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Document.Write with HTML

P: n/a
I generate a SELECT list dynamically by taking items from a table. I
have DOCUMENT.WRITE statements that write a combination of literals and
variables including < and > characters. The HTML seems to work all
right but validators show errors of having a closing > without an
opening <. Even though these are in DOCUMENT.WRITE statements within
quotes they are still flagged as errors.

Is there any way around this. I have tried HTML entities but they cause
problems. They seem to be substituted at the wrong time causing errors.

The page is http://www.dcs-chico.com/~denmarks/amtrak.html

BTW: I've been told that the ID statements are incorrect and I should
use CLASS. ID seems to work. If I should use CLASS could somebody show
me exactly what to change.

I was a mainframe programmer all of my life and javascript is new to
me. I don't care at this time if there is a better way to do the page.
It is for fun and I just want it to be correct.

--
Dennis M. Marks
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Jul 20 '05 #1
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4 Replies


P: n/a
you need to enclose your <script> tags in a CDATA element.
http://www.w3.org/TR/2002/REC-xhtml1-20020801/#h-4.8

Jul 20 '05 #2

P: n/a
> I generate a SELECT list dynamically by taking items from a table. I
have DOCUMENT.WRITE statements that write a combination of literals and
variables including < and > characters. The HTML seems to work all
right but validators show errors of having a closing > without an
opening <. Even though these are in DOCUMENT.WRITE statements within
quotes they are still flagged as errors.
Think of it from an HTML validator's point of view. You have opened a
<script> element which is stuffed full of non-HTML that it cannot interpret
as anything but a stream of characters. It is searching out the closing
HTML tag. When it comes across </ in the script it recognises a closing tag
and then is baffled to find that it isn't a </script> and so complains.
What you do is to escape the / with a backslash so you get e.g.
"....<\/option>..." in the document.write statements. This keeps the HTML
validators happy and the JavaScript interpreter is happy too.
BTW: I've been told that the ID statements are incorrect and I should
use CLASS. ID seems to work. If I should use CLASS could somebody show
me exactly what to change.
If you change e.g. id="red" to class="red" and in your style section change
#red to .red you should be ok. The thing is that an id is supposed to be
unique within the document. It identifies a particular instance.

Note that you really should get into the habit of delimiting the tags with
quotes i.e. id="red" not id=red (in the script you might need to escape the
double quotes with a backslash if you use double quotes for the string). If
they weren't in scripts the validators would probably pick you up on it.
I was a mainframe programmer all of my life and javascript is new to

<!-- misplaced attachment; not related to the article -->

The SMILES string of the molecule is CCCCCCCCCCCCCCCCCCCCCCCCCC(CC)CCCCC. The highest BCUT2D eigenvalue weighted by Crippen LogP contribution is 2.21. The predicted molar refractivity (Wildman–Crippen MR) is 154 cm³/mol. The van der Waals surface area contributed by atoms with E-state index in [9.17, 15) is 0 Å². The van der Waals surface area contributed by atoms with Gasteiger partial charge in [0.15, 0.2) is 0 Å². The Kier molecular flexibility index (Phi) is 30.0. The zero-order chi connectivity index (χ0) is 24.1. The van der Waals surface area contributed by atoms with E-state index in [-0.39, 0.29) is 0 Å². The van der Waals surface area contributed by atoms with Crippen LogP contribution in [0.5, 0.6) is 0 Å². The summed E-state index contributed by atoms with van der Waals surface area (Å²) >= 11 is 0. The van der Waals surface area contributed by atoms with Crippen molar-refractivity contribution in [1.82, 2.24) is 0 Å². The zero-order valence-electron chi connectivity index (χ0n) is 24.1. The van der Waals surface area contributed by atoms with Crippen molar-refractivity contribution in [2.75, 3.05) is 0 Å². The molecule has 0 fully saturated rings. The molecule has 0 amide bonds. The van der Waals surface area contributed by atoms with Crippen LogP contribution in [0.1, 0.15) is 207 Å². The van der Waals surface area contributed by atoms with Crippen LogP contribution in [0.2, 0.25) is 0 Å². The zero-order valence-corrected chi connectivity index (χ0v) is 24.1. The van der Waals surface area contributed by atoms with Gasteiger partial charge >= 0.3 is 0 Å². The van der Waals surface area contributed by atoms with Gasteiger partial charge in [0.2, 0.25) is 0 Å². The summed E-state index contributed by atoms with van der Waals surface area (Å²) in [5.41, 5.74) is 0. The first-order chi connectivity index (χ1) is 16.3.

me. I don't care at this time if there is a better way to do the page.
It is for fun and I just want it to be correct.


Yes you have to start somewhere though it is better to start with good
habits if you can. For example if you decide to change the colour scheme
you might suddenly realise that having classes called "red", "green" and
"blue" no longer seem quite such a good idea!
Jul 20 '05 #3

P: n/a
On Mon, 1 Dec 2003 09:14:21 -0000, "Graham J" <me@privacy.net> wrote:
Note that you really should get into the habit of delimiting the tags with
quotes i.e. id="red" not id=red (in the script you might need to escape the
double quotes with a backslash if you use double quotes for the string). If
they weren't in scripts the validators would probably pick you up on it.
You mean attribute values rather than tags. (Tags are delimited by < and). The delimiting quotes are not required in all circumstances, and I

usually don't bother if the attribute value consists only of letters.
The validators won't complain, because that is valid SGML.

Some people do recommend always using the quotes, even when they are not
required, on the grounds that you might change something and forget to
add the quotes. But that's a judgement call.

--
Stephen Poley
Jul 20 '05 #4

P: n/a
> You mean attribute values rather than tags.

Oopsy! I'd spotted that having just talked about replacing id with class
I'd then used id in the example but missed that I'd written tags by mistake!
The delimiting quotes are not required in all circumstances, and I
usually don't bother if the attribute value consists only of letters.
The validators won't complain, because that is valid SGML.
Yes, what I was trying (and failing) to say was that not having quotes when
you are supposed to have them is another thing some browsers might let you
get away with only for validators to pull you up.
Some people do recommend always using the quotes, even when they are not
required, on the grounds that you might change something and forget to
add the quotes. But that's a judgement call.


IMHO better to make a habit of using the quotes first and then learning
where you can drop them but as you say like several other things web page
related it is down to personal taste. As I say I was really responding in
the context of a situation where browsers allow things to happen but
validators don't and showing another area where it could happen.

Jul 20 '05 #5

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